The talks themselves were really good too. I loved seeing how themes emerged and wove themselves throughout the two days. Rebecca did a fantastic job of curating the line-up. I’ve been to a lot of events over the years and I’ve seen conference curation of varying degrees of thoughtfulness. Leading Design New York 2022 is right up there with the best of them. It was an honour to play the part of the host (though I felt very guilty when people congratulated me on such a great event—“Don’t thank me”, I said, “Thank Rebecca—I’m just the public face of the event; she did all the work!”)
My hosting duties aren’t over. This week we’ve got the virtual portion of Leading Design New York. There’ll be two days of revisiting some of the conference talks, and one day of workshops.
For the two days of talks, I’m going to be joined by two brilliant panelists for post-talk discussions—Julia Whitney and Lisa Welchman. This should be fun!
Best of all, for this portion of the event I don’t need to get into an airplane and cross the Atlantic.
That said, the journey was totally worth it for Leading Design New York. Also, by pure coincidence, the event coincided with St. Patrick’s Day. For the first time in two years, New York hosted its legendary parade and it was just a block or two away from the conference venue.
I nipped out during the lunch break to cheer on the marching bands. Every county was represented. When the representatives from county Cork went by, there’d be shouts of “Up Cork!” When the county Donegal delegation went by, it was “Up Donegal!”
It’s just a shame I couldn’t stick around for the representatives from county Down.
Thursday, March 24th, 2022
Replying to a tweet from @hankchizljaw
The ones I use the most are Twitter, Instagram, and Google Meet.
Wednesday, March 23rd, 2022
Replying to a tweet from @CuriousScutter
Yes, I think “deceptive pattern” works, though we might need to transition to it using “deceptive dark pattern” for a while: https://adactio.com/journal/18192
What is the Web? - Jim Nielsen’s Blog
“Be linkable and accessible to any client” is a provocative test for whether something is “of the web”.
Replying to a post on vasilis.nl
Thank you for doing this, Vasilis.
The Laboratorium (2d ser.) (I Do Not Think That NFT Means What You Think It…)
The bottom line is that almost everything NFT advocates want to do on a blockchain can be done more easily and efficiently without one, and the legal infrastructure needed to make NFTs work defeats the point of using a blockchain in the first place.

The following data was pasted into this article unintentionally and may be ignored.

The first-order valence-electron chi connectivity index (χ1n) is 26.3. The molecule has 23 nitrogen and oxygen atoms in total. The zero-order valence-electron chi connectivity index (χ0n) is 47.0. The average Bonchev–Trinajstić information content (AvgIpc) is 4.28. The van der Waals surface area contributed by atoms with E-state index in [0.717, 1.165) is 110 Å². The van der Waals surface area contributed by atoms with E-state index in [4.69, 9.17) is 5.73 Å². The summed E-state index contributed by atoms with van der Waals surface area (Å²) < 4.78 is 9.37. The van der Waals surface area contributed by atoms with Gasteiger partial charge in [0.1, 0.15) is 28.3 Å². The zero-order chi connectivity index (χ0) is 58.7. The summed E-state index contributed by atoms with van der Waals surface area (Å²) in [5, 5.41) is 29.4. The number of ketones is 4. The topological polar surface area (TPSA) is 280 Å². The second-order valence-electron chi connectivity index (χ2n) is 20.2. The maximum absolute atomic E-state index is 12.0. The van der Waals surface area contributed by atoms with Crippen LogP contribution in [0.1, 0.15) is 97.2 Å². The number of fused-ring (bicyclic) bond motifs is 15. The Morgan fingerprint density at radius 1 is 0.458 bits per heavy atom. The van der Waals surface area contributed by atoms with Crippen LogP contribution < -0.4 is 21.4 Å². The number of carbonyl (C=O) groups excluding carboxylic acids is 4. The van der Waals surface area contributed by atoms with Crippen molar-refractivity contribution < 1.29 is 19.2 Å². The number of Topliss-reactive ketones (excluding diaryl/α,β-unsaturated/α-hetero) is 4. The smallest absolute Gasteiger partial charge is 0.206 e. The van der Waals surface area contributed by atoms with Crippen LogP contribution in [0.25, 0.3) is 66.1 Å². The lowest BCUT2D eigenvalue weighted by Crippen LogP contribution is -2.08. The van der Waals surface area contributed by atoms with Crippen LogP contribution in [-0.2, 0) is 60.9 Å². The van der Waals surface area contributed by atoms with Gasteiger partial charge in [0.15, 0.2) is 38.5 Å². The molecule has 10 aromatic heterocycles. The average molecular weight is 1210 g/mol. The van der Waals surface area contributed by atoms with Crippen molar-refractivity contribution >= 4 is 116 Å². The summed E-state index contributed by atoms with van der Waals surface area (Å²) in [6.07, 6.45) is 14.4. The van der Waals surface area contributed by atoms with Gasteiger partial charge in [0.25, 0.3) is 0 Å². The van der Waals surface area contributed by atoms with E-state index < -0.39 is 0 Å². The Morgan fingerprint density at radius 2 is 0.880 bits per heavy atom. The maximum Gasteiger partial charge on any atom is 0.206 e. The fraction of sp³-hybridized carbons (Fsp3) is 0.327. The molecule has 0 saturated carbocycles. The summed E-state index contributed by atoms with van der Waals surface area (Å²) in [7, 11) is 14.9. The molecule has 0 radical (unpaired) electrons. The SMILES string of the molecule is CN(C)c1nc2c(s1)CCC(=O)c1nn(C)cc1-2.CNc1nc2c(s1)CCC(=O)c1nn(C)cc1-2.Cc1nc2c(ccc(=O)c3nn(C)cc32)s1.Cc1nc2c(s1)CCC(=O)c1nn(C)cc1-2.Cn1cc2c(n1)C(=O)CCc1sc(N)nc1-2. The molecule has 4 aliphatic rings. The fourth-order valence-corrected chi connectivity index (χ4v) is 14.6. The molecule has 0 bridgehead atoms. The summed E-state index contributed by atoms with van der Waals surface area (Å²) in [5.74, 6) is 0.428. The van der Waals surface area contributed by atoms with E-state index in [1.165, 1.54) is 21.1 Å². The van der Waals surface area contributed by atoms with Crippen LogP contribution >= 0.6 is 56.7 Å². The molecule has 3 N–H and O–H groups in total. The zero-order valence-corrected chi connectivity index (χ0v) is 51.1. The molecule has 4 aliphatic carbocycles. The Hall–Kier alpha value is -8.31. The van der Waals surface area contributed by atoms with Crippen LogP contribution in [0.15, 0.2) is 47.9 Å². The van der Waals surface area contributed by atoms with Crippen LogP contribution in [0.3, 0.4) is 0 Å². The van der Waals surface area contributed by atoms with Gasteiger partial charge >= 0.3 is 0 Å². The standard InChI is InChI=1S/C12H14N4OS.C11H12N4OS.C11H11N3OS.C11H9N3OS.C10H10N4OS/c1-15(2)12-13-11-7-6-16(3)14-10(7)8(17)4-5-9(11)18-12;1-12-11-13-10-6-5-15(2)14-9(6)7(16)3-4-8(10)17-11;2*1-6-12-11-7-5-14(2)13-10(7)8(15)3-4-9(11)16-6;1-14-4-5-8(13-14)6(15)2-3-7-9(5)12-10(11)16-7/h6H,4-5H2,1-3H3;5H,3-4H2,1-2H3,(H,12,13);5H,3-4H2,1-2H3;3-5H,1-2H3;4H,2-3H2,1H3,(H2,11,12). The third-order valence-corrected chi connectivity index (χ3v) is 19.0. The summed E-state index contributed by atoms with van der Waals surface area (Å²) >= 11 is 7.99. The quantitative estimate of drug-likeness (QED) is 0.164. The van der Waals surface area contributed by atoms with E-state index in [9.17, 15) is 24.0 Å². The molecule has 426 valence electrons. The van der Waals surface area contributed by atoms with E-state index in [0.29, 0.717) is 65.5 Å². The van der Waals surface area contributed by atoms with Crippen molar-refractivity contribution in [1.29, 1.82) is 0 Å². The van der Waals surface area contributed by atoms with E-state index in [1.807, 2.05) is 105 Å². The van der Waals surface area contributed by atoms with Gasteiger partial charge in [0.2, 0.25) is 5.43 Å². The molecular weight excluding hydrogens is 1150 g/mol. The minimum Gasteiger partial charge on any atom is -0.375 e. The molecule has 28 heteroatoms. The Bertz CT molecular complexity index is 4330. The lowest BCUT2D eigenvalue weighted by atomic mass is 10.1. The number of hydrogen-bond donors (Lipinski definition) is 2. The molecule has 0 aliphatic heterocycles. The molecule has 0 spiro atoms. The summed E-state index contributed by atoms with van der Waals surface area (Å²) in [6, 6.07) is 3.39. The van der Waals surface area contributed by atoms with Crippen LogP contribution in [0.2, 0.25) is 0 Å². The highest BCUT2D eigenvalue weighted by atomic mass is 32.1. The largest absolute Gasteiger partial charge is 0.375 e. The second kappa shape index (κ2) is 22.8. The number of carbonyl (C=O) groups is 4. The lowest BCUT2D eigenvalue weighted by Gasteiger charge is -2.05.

Tuesday, March 22nd, 2022
Monday, March 21st, 2022
Sunday, March 20th, 2022
Replying to a tweet from @obiwankimberly
Speaking at @DiBiConf by day; seeking out trad music sessions by night—I’ll be at The Black Cat tomorrow (Monday) night, and Sandy Bells on Tuesday night.
🐠 Robin Sloan: describing the emotions of life online
Obviously, no one does this, I recognize this is a very niche endeavor, but the art and craft of maintaining a homepage, with some of your writing and a page that’s about you and whatever else over time, of course always includes addition and deletion, just like a garden — you’re snipping the dead blooms. I do this a lot. I’ll see something really old on my site, and I go, “you know what, I don’t like this anymore,” and I will delete it.
But that’s care. Both adding things and deleting things. Basically the sense of looking at something and saying, “is this good? Is this right? Can I make it better? What does this need right now?” Those are all expressions of care. And I think both the relentless abandonment of stuff that doesn’t have a billion users by tech companies, and the relentless accretion of garbage on the blockchain, I think they’re both kind of the antithesis, honestly, of care.
Reading Orwell’s Roses by Rebecca Solnit.
Going to Edinburgh. brb
Friday, March 18th, 2022
Thursday, March 17th, 2022
Wednesday, March 16th, 2022
Replying to a tweet from @sil
Tuesday, March 15th, 2022
Reading The Lathe Of Heaven by Ursula Le Guin.
Monday, March 14th, 2022
Going to New York. brb
Sunday, March 13th, 2022
Building a Digital Homestead, Bit by Brick
A personal site, or a blog, is more than just a collection of writing. It’s a kind of place - something that feels like home among the streams. Home is a very strong mental model.
Make it boring — jlwagner.net
Excellent advice from Jeremy who wants us to build fast, reliable, resilient websites …even if the technologies involved in doing that don’t feel exciting.
Central to that endeavor is recognizing that the browser gives you a ton of stuff for free. Relying on those freebies requires a willingness to not
Saturday, March 12th, 2022
Going to New York
I’m flying to New York on Monday. That still sounds a little surreal to me, but it’s happening.
I’ll be hosting Leading Design New York. Even a month ago it wasn’t clear if the in-person event would even be going ahead. But there was a go/no-go decision and it was “go!” Now, as New York relaxes its mandates, it’s looking more and more like the right decision. It’s still probably going to feel a bit weird to be gathering together with other people …but it’s also going to feel long overdue.
Rebecca has put together a fantastic line-up of super-smart design leaders. My job will be to introduce them before they speak and then interview them afterwards, also handling questions from the audience.